gatnerd

Military Guns and Ammunition

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This is intended for people interested in the subject of military guns and their ammunition, with emphasis on automatic weapons.

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NGSW Phase 2 Consolidation and info   Small Arms <20mm

Started 30/8/19 by gatnerd; 477405 views.
gatnerd

From: gatnerd

20-Jan

roguetechie said:

They're getting a full 3350 objective in the rifle version while still retaining backwards compatibility with m240.

3350fps with a 135gr? That would be pretty stupendous. 

Mr. T (MrT4)

From: Mr. T (MrT4)

20-Jan

I think by now all involved know NGSW project is going no where in regards to adoption by the military. But if put on the market and actually getting some traction , the US army might circle back with a new project that recycles bunch of off shelf offerings . That is a trend when it comes to US military development projects.

stancrist

From: stancrist

20-Jan

Mr. T (MrT4) said:

I think by now all involved know NGSW project is going no where in regards to adoption by the military. 

Hmm.  If NGSW adoption is going nowhere, how do you explain why the Army recently awarded Winchester a $20 million contract regarding NGSW ammo production at Lake City?

Mr. T (MrT4) said:

But if put on the market and actually getting some traction , the US army might circle back with a new project that recycles bunch of off shelf offerings . That is a trend when it comes to US military development projects.

Is it?  Can you cite any examples of US Army small arms programs that resulted in no winner, but one or more of the candidate weapons were later adopted as off-the-shelf items?

  • Edited 21 January 2022 1:26  by  stancrist
EmericD

From: EmericD

21-Jan

stancrist said:

Is it?  Can you cite any examples of US Army small arms programs that resulted in no winner, but one or more of the candidate weapons were later adopted as off-the-shelf items?

Maybe the M203 from the SPIW program, and the ACOG from the ACR program?

But I agree that SIG and TV announcement to release both weapons & ammo on the public market is a kind of "world-first".

We had to wait until the release of the ACR report to find that if HK G11 and Steyr ACR were never pushed to any other military market, it was because the root concept for both gun was not sound.

stancrist

From: stancrist

21-Jan

EmericD said:

Maybe the M203 from the SPIW program, and the ACOG from the ACR program?

Sure, there have been instances of bits and pieces from cancelled small arms programs being adopted later, but I'd hardly call it a "trend."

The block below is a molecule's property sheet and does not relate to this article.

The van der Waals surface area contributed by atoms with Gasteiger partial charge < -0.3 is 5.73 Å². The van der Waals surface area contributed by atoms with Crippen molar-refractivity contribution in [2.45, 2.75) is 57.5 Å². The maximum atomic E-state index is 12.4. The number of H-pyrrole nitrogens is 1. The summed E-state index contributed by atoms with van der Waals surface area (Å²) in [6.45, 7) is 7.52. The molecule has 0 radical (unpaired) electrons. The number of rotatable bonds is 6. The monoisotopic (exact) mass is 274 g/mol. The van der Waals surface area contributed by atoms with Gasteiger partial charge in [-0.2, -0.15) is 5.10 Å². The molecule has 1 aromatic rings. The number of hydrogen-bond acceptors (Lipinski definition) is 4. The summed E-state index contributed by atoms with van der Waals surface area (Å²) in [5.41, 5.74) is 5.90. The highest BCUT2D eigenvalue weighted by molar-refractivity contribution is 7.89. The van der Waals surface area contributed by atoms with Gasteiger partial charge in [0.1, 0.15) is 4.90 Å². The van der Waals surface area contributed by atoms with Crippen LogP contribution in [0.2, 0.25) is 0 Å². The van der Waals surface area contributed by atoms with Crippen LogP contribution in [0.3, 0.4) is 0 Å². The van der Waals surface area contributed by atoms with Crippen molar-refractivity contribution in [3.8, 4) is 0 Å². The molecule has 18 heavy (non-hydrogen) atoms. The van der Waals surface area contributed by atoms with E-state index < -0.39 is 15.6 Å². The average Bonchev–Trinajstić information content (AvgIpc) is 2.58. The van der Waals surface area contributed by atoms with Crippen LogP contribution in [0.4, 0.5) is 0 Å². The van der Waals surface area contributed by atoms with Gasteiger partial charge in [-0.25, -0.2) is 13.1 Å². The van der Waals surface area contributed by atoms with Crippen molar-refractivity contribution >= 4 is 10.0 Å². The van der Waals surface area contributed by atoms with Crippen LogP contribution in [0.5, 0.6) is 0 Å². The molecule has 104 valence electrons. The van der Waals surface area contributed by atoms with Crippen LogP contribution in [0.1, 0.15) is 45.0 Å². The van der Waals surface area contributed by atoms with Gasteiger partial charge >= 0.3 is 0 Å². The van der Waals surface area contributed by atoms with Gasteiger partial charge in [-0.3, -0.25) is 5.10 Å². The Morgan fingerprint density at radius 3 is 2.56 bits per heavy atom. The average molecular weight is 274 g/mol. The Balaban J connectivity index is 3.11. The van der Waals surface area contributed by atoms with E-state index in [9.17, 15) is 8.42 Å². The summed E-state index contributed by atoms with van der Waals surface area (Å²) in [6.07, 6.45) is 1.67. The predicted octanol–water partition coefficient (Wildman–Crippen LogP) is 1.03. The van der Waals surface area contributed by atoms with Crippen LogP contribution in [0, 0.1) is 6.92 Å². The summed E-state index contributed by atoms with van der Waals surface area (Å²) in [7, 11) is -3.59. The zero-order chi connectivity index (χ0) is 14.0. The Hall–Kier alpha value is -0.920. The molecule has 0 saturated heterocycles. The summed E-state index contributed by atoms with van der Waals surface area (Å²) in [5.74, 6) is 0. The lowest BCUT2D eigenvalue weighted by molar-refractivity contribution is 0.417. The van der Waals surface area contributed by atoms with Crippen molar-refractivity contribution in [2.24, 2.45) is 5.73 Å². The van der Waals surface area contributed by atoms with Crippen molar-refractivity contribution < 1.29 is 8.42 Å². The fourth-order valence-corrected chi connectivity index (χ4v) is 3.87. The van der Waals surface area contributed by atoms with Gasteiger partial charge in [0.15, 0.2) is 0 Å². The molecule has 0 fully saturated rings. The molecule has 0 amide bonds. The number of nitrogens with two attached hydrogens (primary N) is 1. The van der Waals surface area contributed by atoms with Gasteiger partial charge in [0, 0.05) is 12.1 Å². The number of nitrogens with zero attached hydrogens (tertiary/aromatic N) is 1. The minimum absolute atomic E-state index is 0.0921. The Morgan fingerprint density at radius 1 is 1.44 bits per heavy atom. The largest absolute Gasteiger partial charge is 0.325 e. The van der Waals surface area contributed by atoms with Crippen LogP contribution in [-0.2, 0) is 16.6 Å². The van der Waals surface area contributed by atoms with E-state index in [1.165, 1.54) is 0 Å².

And I don't know of any cases where the rifles or machine guns from programs like SPIW, 6mm SAW, or XM8 Carbine were later adopted.

  • Edited 21 January 2022 13:09  by  stancrist
poliorcetes

From: poliorcetes

21-Jan

The non-fixed chamber in both guns was also not sound or just the cartridges?

Would G11 have been adopted by Germany if the reunification had not taken place or was it a myth?

stancrist

From: stancrist

21-Jan

Myth or fact, Germans are probably lucky the G11 did not get adopted.  How would soldiers have carried spare magazines -- in a quiver on their back?  smile 

gatnerd

From: gatnerd

22-Jan

The ACR report had pretty abysmal accuracy for the G11 and Steyr ACR, so I doubt it. The G11 also had other issues, such as the receiver filling with flammable gas as a byproduct of its ceaseless propellant and sealed action.

gatnerd

From: gatnerd

22-Jan

Yeah those mags are like 15-17”long so would have been a big hassle.

EmericD

From: EmericD

22-Jan

poliorcetes said:

The non-fixed chamber in both guns was also not sound or just the cartridges?

For me, the whole concept behind the G11 was a failure.

- A caseless ammo so you can carry more rounds for the same weight (remember the nice graph showing a G11 with 510 cartridges versus a M16 with 240 rounds?). The "reality check" shows that due to the magazine geometry, a soldier was unable to carry more rounds of 4.7 mm caseless than conventional cased ammo. The rifle was supposed to be carried with 3 magazines on the top of the rifle (all the weight was on the rifle), one inserted, and 2 waiting to be fired, so that's 3x45 = 135 rounds available. The soldier could reload his 3 magazines with stripper clips of 15 rounds, but that's not a very practical option on the battlefield. Needless to say, the "low to very low" cook-off limit of the caseless round would have made the "battle of Wanat" a common occurrence.

- A free recoiling barrel assembly so you could fire 3 rounds at very high rpm with great accuracy and increased hit probability. Again, the "reality check" showed that even at 2200 rpm on a free recoiling assembly, the shot-to-shot dispersion was too high to increase hit probability, best results were achieved using semi-auto fire.

- Simple care and maintenance. Yes it was, because the mechanism was so complex that soldiers were not allowed to clean anything inside. A failure to feed resulting in a broken round inside the gun? No problems, simply return the rifle to the armorer and he will clean the gun...

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